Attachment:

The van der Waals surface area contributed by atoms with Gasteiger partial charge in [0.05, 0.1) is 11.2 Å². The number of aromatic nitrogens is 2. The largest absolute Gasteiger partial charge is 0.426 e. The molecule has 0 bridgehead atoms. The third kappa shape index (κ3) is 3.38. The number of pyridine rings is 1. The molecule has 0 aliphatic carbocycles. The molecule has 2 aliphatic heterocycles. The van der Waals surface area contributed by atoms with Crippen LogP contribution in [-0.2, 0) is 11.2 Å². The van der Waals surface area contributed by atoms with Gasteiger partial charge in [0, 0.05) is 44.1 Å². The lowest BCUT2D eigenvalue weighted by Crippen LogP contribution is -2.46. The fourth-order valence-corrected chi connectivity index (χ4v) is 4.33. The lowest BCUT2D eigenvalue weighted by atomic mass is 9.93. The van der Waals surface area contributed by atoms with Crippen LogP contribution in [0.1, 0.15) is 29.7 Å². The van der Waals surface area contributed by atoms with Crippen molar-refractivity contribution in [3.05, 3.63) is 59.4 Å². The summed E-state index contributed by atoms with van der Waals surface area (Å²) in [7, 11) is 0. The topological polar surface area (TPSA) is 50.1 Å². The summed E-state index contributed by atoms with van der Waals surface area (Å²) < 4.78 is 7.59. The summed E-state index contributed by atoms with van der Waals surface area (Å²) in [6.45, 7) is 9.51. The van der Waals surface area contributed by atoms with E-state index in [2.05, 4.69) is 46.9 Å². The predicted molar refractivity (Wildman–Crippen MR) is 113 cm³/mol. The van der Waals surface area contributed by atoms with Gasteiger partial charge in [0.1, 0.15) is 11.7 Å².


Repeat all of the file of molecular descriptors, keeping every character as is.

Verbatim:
The van der Waals surface area contributed by atoms with Gasteiger partial charge in [0.05, 0.1) is 11.2 Å². The number of aromatic nitrogens is 2. The largest absolute Gasteiger partial charge is 0.426 e. The molecule has 0 bridgehead atoms. The third kappa shape index (κ3) is 3.38. The number of pyridine rings is 1. The molecule has 0 aliphatic carbocycles. The molecule has 2 aliphatic heterocycles. The van der Waals surface area contributed by atoms with Crippen LogP contribution in [-0.2, 0) is 11.2 Å². The van der Waals surface area contributed by atoms with Gasteiger partial charge in [0, 0.05) is 44.1 Å². The lowest BCUT2D eigenvalue weighted by Crippen LogP contribution is -2.46. The fourth-order valence-corrected chi connectivity index (χ4v) is 4.33. The lowest BCUT2D eigenvalue weighted by atomic mass is 9.93. The van der Waals surface area contributed by atoms with Crippen LogP contribution in [0.1, 0.15) is 29.7 Å². The van der Waals surface area contributed by atoms with Crippen molar-refractivity contribution in [3.05, 3.63) is 59.4 Å². The summed E-state index contributed by atoms with van der Waals surface area (Å²) in [7, 11) is 0. The topological polar surface area (TPSA) is 50.1 Å². The summed E-state index contributed by atoms with van der Waals surface area (Å²) < 4.78 is 7.59. The summed E-state index contributed by atoms with van der Waals surface area (Å²) in [6.45, 7) is 9.51. The van der Waals surface area contributed by atoms with E-state index in [2.05, 4.69) is 46.9 Å². The predicted molar refractivity (Wildman–Crippen MR) is 113 cm³/mol. The van der Waals surface area contributed by atoms with Gasteiger partial charge in [0.1, 0.15) is 11.7 Å².